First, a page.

Friday, February 14, 2003

Bush's Tax Increase

"It will raise people's taxes by $4-5,000 a year."

For those of us in the middle class, that's the bottom line of the Bush administration's proposal to eliminate the income tax and replace it with a national sales tax.

This estimate comes from Robert McIntyre of Citizens for Tax Justice, a tax watchdog organization that has been piling up the evidence that Bush's tax plans are nothing short of disaster for the nation. I chatted with McIntyre this afternoon and will post some more excerpts from our conversation this weekend, as I try to explore the ramifications of this proposal -- which are more profound than any domestic policy yet proposed by Bush, though it seems hardly anyone in either the press or the blogosphere has figured this out.

This is not merely a radical plan. It is one that will literally turn the nation's economic clock back to 1900 -- the days when the middle and lower classes were completely at the mercy of the nation's corporate leaders -- with a much lower standard of living, much longer hours for nominal pay, and virtually without any real upward social mobility.

Moreover, as McIntyre points out, in order to replace current federal revenues with this plan, the government will have to impose a tax rate of between 40 and 50 percent.

In the meantime, another economist (who goes by the pseudonym Angry Bear) has written me about this proposal -- and in fact has been inspired to start his own blog, in no small part because of it.

Here's the core of his opening post on the matter:
There are a number of reasons, including social justice, why a regressive tax is not a good idea, but that's a topic for a later post. Instead, the question is why a consumption tax is worse than an income tax. First, it will surely cost more than it is expected to. Why? Because naively setting the target consumption tax in a revenue-neutral fashion will actually lead to a decline in revenue. A consumption tax increases the cost of the final good to the consumer, meaning that for any price that stores charge, consumers buy less after the tax is imposed than before. Most states have sales taxes around 8%. To replace all income taxes with consumption taxes would require a federal consumption tax of at least 15% on top of the states' 8%. So things will change from the scenario in which, when a store sells a DVD player for $100, the consumer pays $108 to a situation in which the consumer pays $123. Consumers care about price after tax, not before (question: can you buy a $100 DVD player with only a $100 bill?)! So what happens when the effective price to consumers goes up? They buy less DVD players! But the government can not collect sales (consumption) taxes on unsold DVD players. As an economic aside, some, but not all, of the impact of the tax would be borne by sellers. In the current example, the retail price might fall to $95 ($5 less for stores) and the after tax price to consumers would be $95*1.23=$116.85 (an $8.85 increase). Stores get less and consumers pay more, as a result the total volume of goods traded will fall. More generally, any move to a consumption tax that proposes a neutral tax rate, one such that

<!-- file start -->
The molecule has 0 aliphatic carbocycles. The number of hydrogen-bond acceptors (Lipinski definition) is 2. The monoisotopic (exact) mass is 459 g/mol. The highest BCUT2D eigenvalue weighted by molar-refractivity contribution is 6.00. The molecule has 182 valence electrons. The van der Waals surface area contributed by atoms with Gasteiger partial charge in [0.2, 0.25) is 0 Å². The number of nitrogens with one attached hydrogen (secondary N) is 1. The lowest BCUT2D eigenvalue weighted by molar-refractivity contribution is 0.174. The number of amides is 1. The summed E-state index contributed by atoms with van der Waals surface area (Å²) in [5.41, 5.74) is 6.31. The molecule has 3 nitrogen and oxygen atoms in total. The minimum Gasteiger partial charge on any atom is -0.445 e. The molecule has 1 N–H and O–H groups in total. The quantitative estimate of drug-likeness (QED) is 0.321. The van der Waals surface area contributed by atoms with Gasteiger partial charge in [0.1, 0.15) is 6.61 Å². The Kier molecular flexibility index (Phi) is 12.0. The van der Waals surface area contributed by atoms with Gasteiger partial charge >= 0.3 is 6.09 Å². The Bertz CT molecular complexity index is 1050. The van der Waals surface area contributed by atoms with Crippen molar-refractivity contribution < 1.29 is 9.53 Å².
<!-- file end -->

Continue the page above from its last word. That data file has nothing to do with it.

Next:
"(the value of all goods sold * proposed rate) = Income Tax Revenue"

will not generate the same revenue as under the income tax because it fails to account for the fact that the volume of commerce will fall (economists call this "dead weight loss"). If this tax is actually pursued, look for this factor to be ignored by Fleischer, Rove, et al.

There's more; be sure to read it, and add Angry Bear to your regular reads. (I've added him to my blogroll too.)

This weekend I hope to tackle more of the details of the disaster that awaits, as well as some of the broader ramifications of the plan.

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